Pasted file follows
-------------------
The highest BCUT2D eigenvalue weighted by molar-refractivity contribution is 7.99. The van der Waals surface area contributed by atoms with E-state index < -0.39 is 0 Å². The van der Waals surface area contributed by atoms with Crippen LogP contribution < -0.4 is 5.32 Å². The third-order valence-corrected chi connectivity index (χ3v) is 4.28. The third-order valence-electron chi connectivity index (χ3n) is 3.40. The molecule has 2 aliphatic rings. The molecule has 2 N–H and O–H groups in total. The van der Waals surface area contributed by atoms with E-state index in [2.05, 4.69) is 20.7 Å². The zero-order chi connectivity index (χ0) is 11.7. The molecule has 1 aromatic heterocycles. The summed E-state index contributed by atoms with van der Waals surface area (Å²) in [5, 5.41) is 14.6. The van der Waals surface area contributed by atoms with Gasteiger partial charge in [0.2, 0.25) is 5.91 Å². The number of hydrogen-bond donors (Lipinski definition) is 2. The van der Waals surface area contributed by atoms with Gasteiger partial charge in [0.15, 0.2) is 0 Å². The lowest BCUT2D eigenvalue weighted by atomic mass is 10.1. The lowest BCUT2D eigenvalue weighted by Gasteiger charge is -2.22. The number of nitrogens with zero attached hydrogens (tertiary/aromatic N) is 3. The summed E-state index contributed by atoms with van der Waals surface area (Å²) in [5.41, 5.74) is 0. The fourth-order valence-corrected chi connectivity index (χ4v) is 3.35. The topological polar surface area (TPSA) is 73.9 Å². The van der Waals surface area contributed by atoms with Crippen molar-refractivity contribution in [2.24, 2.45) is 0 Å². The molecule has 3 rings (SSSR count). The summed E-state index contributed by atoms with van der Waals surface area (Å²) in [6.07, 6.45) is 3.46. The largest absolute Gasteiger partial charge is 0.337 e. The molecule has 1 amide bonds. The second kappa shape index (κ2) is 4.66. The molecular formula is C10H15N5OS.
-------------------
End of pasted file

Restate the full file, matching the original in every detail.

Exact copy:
The highest BCUT2D eigenvalue weighted by molar-refractivity contribution is 7.99. The van der Waals surface area contributed by atoms with E-state index < -0.39 is 0 Å². The van der Waals surface area contributed by atoms with Crippen LogP contribution < -0.4 is 5.32 Å². The third-order valence-corrected chi connectivity index (χ3v) is 4.28. The third-order valence-electron chi connectivity index (χ3n) is 3.40. The molecule has 2 aliphatic rings. The molecule has 2 N–H and O–H groups in total. The van der Waals surface area contributed by atoms with E-state index in [2.05, 4.69) is 20.7 Å². The zero-order chi connectivity index (χ0) is 11.7. The molecule has 1 aromatic heterocycles. The summed E-state index contributed by atoms with van der Waals surface area (Å²) in [5, 5.41) is 14.6. The van der Waals surface area contributed by atoms with Gasteiger partial charge in [0.2, 0.25) is 5.91 Å². The number of hydrogen-bond donors (Lipinski definition) is 2. The van der Waals surface area contributed by atoms with Gasteiger partial charge in [0.15, 0.2) is 0 Å². The lowest BCUT2D eigenvalue weighted by atomic mass is 10.1. The lowest BCUT2D eigenvalue weighted by Gasteiger charge is -2.22. The number of nitrogens with zero attached hydrogens (tertiary/aromatic N) is 3. The summed E-state index contributed by atoms with van der Waals surface area (Å²) in [5.41, 5.74) is 0. The fourth-order valence-corrected chi connectivity index (χ4v) is 3.35. The topological polar surface area (TPSA) is 73.9 Å². The van der Waals surface area contributed by atoms with Crippen molar-refractivity contribution in [2.24, 2.45) is 0 Å². The molecule has 3 rings (SSSR count). The summed E-state index contributed by atoms with van der Waals surface area (Å²) in [6.07, 6.45) is 3.46. The largest absolute Gasteiger partial charge is 0.337 e. The molecule has 1 amide bonds. The second kappa shape index (κ2) is 4.66. The molecular formula is C10H15N5OS.